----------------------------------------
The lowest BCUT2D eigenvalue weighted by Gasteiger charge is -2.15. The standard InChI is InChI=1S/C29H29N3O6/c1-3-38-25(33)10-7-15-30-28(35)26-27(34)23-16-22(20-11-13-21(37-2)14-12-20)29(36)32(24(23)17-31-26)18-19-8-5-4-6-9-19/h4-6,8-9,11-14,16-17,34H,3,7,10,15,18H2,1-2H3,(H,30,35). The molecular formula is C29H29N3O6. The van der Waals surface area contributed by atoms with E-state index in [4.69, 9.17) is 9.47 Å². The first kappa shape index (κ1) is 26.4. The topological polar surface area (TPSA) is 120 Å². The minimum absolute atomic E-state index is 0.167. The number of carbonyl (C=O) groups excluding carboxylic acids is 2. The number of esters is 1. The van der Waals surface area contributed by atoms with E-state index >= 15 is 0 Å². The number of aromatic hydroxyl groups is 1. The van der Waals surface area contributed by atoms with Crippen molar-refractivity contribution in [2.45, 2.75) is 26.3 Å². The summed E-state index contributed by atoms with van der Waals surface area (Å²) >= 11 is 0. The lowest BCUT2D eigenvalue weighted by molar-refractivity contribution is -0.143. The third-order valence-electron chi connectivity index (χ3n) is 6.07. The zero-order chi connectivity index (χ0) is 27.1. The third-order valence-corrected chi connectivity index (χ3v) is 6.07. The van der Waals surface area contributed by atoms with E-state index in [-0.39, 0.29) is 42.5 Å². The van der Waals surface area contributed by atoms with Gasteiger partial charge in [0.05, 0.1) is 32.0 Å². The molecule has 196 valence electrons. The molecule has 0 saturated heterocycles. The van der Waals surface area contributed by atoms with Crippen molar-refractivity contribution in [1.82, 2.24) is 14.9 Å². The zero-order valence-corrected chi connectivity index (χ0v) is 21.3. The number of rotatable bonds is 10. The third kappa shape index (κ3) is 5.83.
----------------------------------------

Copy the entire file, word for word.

The lowest BCUT2D eigenvalue weighted by Gasteiger charge is -2.15. The standard InChI is InChI=1S/C29H29N3O6/c1-3-38-25(33)10-7-15-30-28(35)26-27(34)23-16-22(20-11-13-21(37-2)14-12-20)29(36)32(24(23)17-31-26)18-19-8-5-4-6-9-19/h4-6,8-9,11-14,16-17,34H,3,7,10,15,18H2,1-2H3,(H,30,35). The molecular formula is C29H29N3O6. The van der Waals surface area contributed by atoms with E-state index in [4.69, 9.17) is 9.47 Å². The first kappa shape index (κ1) is 26.4. The topological polar surface area (TPSA) is 120 Å². The minimum absolute atomic E-state index is 0.167. The number of carbonyl (C=O) groups excluding carboxylic acids is 2. The number of esters is 1. The van der Waals surface area contributed by atoms with E-state index >= 15 is 0 Å². The number of aromatic hydroxyl groups is 1. The van der Waals surface area contributed by atoms with Crippen molar-refractivity contribution in [2.45, 2.75) is 26.3 Å². The summed E-state index contributed by atoms with van der Waals surface area (Å²) >= 11 is 0. The lowest BCUT2D eigenvalue weighted by molar-refractivity contribution is -0.143. The third-order valence-electron chi connectivity index (χ3n) is 6.07. The zero-order chi connectivity index (χ0) is 27.1. The third-order valence-corrected chi connectivity index (χ3v) is 6.07. The van der Waals surface area contributed by atoms with E-state index in [-0.39, 0.29) is 42.5 Å². The van der Waals surface area contributed by atoms with Gasteiger partial charge in [0.05, 0.1) is 32.0 Å². The molecule has 196 valence electrons. The molecule has 0 saturated heterocycles. The van der Waals surface area contributed by atoms with Crippen molar-refractivity contribution in [1.82, 2.24) is 14.9 Å². The zero-order valence-corrected chi connectivity index (χ0v) is 21.3. The number of rotatable bonds is 10. The third kappa shape index (κ3) is 5.83.